Resource dependant countries are losing out on billions of dollars in export revenues because of trade misinvoicing, a report has said.
By wilfully under or overinvoicing the value of commodities in a trade, misinvoicing can reduce a company’s tax bills, circumvent currency controls or exchange payments and help avoid bureaucracy.
The technique can also be used to move and launder money.
The report, commissioned by the UN and released at the UN Conference on Trade and Development’s (UNCTAD) Global Commodities Forum, found the process was widespread in all the countries it analysed.
The report compared import and export data for five countries with a dependency on a small number of resources.
It looked at copper exports from Chile and Zambia, oil and gas from Nigeria, cocoa from Ivory Coast and iron ore, silver, gold and platinum from South Africa.
The report found between 2000 and 2017 underinvoicing of gold exports from South Africa amounted to $78bn, or 67% of the total gold exports. Over the same period it found underinvoicing of Nigerian oil exports to the US was worth $70bn.
The report also found also numerous incidents of exported goods not appearing on the books of importing companies.
For example, between 1995 and 2014 Zambia recorded $29bn of copper exports to Switzerland, none of which appeared on Switzerland's books.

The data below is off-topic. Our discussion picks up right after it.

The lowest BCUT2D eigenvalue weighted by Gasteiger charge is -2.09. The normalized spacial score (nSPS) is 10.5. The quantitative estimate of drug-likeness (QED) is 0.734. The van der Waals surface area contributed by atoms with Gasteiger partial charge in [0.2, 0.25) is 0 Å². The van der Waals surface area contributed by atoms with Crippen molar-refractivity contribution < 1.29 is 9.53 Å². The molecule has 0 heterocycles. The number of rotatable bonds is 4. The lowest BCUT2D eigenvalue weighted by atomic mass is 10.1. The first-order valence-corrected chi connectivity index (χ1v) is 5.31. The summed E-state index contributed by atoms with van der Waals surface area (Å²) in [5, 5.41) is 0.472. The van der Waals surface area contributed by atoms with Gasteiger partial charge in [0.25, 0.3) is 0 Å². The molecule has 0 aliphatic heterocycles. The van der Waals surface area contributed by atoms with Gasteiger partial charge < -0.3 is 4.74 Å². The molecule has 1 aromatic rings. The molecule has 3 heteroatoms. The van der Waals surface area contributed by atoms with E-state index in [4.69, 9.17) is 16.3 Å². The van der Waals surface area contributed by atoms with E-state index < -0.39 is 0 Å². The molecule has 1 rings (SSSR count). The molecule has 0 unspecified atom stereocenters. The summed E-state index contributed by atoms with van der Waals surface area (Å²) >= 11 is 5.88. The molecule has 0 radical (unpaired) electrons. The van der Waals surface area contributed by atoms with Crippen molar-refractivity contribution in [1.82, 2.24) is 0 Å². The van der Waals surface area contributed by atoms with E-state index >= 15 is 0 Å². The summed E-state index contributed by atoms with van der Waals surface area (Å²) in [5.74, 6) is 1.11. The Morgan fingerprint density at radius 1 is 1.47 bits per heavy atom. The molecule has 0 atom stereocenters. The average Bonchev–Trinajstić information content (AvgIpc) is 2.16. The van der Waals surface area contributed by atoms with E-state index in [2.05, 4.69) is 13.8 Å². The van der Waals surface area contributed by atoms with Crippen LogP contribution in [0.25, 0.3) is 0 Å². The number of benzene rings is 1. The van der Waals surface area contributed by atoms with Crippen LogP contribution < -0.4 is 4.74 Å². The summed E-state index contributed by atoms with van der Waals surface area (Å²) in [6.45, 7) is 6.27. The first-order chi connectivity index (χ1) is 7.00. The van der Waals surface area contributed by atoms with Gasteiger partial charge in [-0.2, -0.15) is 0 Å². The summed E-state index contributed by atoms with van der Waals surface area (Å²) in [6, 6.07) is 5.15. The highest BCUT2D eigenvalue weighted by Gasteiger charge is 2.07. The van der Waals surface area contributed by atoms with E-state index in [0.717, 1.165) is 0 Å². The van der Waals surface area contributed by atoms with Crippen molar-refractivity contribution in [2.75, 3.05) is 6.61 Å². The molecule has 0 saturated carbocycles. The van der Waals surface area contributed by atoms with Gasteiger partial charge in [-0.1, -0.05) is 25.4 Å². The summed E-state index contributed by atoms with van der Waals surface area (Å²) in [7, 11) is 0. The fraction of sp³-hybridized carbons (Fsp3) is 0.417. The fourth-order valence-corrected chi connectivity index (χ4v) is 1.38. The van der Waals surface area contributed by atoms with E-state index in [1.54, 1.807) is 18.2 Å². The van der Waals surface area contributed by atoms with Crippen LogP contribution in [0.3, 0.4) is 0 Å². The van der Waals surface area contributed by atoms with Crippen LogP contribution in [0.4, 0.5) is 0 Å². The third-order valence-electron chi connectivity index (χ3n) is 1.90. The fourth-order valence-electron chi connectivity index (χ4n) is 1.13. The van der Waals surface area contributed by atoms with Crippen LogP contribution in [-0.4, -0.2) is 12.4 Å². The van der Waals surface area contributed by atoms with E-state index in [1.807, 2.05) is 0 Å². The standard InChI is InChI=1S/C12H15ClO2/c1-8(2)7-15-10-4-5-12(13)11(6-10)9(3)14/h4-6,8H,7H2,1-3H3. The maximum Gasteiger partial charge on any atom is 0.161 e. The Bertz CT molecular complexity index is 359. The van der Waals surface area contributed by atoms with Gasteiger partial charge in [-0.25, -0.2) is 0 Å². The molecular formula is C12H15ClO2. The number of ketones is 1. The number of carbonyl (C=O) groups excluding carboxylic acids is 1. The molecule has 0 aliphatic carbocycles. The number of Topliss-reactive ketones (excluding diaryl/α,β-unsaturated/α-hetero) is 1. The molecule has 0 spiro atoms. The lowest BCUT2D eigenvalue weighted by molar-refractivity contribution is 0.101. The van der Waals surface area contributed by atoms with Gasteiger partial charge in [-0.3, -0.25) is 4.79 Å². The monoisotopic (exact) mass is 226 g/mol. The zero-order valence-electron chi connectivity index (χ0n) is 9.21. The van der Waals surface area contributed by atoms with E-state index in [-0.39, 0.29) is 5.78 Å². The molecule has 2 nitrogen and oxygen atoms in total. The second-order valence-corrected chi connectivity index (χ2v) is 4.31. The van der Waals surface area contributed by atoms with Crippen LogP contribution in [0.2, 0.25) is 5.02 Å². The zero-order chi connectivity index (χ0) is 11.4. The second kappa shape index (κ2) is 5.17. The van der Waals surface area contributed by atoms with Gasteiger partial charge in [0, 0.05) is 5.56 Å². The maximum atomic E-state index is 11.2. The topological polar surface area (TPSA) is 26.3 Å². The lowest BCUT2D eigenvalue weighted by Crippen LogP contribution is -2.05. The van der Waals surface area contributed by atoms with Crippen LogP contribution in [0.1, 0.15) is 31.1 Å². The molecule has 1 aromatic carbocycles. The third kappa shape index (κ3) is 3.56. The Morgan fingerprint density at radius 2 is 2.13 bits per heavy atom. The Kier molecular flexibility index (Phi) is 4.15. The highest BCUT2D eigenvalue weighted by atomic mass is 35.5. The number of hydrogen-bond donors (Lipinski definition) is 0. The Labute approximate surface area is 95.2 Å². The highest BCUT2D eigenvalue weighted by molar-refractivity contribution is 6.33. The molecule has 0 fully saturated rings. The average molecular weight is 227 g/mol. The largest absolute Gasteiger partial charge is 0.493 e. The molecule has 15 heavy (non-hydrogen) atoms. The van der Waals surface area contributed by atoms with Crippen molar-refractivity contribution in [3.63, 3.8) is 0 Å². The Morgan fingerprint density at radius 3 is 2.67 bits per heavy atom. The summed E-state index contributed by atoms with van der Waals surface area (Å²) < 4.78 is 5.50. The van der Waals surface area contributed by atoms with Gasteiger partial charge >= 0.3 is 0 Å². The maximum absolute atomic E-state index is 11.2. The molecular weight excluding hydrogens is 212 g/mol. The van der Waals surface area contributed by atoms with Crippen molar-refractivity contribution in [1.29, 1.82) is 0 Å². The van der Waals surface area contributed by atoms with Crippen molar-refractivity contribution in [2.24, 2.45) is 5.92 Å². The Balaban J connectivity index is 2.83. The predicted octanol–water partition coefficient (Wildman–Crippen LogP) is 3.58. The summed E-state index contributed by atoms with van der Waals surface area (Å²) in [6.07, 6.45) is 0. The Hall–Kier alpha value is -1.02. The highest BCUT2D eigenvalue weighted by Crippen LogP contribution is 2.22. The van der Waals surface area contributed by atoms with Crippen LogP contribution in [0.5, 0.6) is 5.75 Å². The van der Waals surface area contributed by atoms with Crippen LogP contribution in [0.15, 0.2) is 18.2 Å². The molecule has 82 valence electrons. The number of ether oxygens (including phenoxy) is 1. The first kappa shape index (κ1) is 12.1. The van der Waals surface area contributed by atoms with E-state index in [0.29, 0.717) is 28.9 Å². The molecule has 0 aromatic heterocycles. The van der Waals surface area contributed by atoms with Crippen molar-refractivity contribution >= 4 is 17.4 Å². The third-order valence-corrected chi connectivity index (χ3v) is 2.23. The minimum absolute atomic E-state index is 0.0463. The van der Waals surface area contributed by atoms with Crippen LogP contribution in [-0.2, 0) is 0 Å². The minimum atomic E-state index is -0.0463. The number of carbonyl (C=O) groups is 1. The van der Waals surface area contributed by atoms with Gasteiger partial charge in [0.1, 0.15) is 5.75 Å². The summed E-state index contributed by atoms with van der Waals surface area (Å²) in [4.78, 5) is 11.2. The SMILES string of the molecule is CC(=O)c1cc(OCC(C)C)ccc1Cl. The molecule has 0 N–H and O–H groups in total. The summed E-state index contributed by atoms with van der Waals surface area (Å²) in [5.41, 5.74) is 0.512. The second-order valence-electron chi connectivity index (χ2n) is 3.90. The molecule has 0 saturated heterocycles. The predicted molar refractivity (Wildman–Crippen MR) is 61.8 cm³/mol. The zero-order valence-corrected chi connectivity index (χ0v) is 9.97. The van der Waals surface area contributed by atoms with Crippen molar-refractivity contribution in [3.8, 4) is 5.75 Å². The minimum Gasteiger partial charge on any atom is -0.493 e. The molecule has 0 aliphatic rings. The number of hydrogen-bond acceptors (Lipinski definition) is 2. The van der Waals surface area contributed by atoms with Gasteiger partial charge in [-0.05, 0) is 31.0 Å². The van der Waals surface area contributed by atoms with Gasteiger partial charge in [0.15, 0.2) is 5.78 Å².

And $16bn of copper exported from Chile between 1990 and 2014 did not appear on the books of the Netherlands.
“This research provides new detail on the magnitude of the issue", said Mukhisa Kituyi, UNACTD secretary general.
The report’s findings are “made even worse by the fact that some developing countries depend on just a handful of commodities for their health and education budge,” he added.
The report said the persistency of trade misinvoicing “implies that there are important structural and institutional factors” driving the practice.
It recommends exporting countries and their development partners identify problem sources, as well as problem export destinations, and focus limited resources stopping the practice there.
The report also calls for “substantial” improvement in data gathering and the sharing of statistics.
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